Pete started out as a rancher - today, he runs a salad bar. Pete and the rest of the Wahl family have embraced a radical idea. Sheep don’t want more acres to graze. They want better food and more diversity on the acres they’ve got.
The realization has led to two major changes in the operation: providing the sheep a diverse diet and keeping his flock on the move.
Cliffside Salad Bar
The Wahl Family Farm occupies a stunning stretch of Oregon’s coast. Sheep graze atop cliffs overlooking the union of the Elk River and Pacific Ocean.
“All of this is orchard and rye grass, and there’s plantain and chicory,” Pete says. “That yellow flower back there is turnip.”
To meet their flock’s nutritional needs and save money on hay, the Wahls broadcast a cover crop seed mix onto their pastures. They rely on hoof action from the sheep to work seeds into the soil rather than spend fuel and disturb the ground with mechanical seeders.
Pete’s sheep have never been healthier.
“That was the real stunner, the change in health,” Pete says. “It isn’t change in genetics…you can’t change that in 12 months, but the animal health changed that quick. And the consumption of antibiotics and worm medicines, it dropped.”
But diverse forage is only part of the equation. The Wahls have thousands of mouths to feed, and that means if the sheep are going to eat, they’ve got to keep moving.
A Mobile Flock
Typical sheep operations will move sheep from one paddock or section of a pasture to another every three to seven days. This allows grass to grow back between grazing periods. Overgrazing results when sheep aren’t moved often enough or at all. This leads to plant stress, depleted soil and reduced livestock forage.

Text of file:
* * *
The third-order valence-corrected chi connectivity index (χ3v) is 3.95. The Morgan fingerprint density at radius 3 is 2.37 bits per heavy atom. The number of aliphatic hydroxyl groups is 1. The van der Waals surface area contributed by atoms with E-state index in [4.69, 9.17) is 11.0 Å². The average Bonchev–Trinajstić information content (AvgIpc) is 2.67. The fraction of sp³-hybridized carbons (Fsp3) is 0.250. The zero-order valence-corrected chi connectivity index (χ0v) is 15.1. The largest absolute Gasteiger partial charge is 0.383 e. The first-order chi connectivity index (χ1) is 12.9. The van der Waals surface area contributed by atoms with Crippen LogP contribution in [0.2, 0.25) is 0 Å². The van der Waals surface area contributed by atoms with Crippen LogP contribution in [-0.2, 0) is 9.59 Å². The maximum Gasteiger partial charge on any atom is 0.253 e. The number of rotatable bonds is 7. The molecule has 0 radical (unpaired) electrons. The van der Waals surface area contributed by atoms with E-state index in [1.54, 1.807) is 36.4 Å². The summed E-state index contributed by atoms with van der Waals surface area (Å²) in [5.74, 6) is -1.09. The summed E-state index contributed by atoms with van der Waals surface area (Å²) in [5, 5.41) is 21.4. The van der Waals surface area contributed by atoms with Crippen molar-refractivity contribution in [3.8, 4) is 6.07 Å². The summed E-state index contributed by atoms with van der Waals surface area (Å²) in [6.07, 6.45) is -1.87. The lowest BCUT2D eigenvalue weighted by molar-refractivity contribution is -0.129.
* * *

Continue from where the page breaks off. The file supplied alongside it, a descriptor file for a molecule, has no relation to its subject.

At Wahl Farm, sheep move every day.
With nothing but a four wheeler and portable electric fencing, the Wahls move nearly 1,000 sheep from one six-tenths of an acre paddock to the next, every day.
By keeping the paddocks small and moving the sheep frequently, it’s possible to provide significantly more grass on fewer acres than traditional operations.
“If you’d have told me five years ago you can run 930 sheep on 19 acres for a month, I wouldn’t have believed it,” Pete says. “But that’s what we’re doing.”
It’s the combined approach of high quality, diverse forage and a “mob grazing” management system that are yielding dividends for the Wahls. The two practices work in tandem for a common goal that’s supporting the Wahls radical approach—soil health.
Success through Partnership
The Wahls have been caring for their piece of paradise since 1874. As the fifth generation begins to have a hand in stewardship, the family remains central to their operation.
Together, they consistently take initiative to protect all the resources on their land and frequently work with conservation agencies such as Curry County Soil and Water Conservation District, the Curry Watershed Council and the USDA’s Natural Resources Conservation Service.
See more photos of the Wahls in our multimedia story , and learn more about NRCS assistance for conservation practices at www.nrcs.usda.gov.
Photos by Tracy Robillard, NRCS Oregon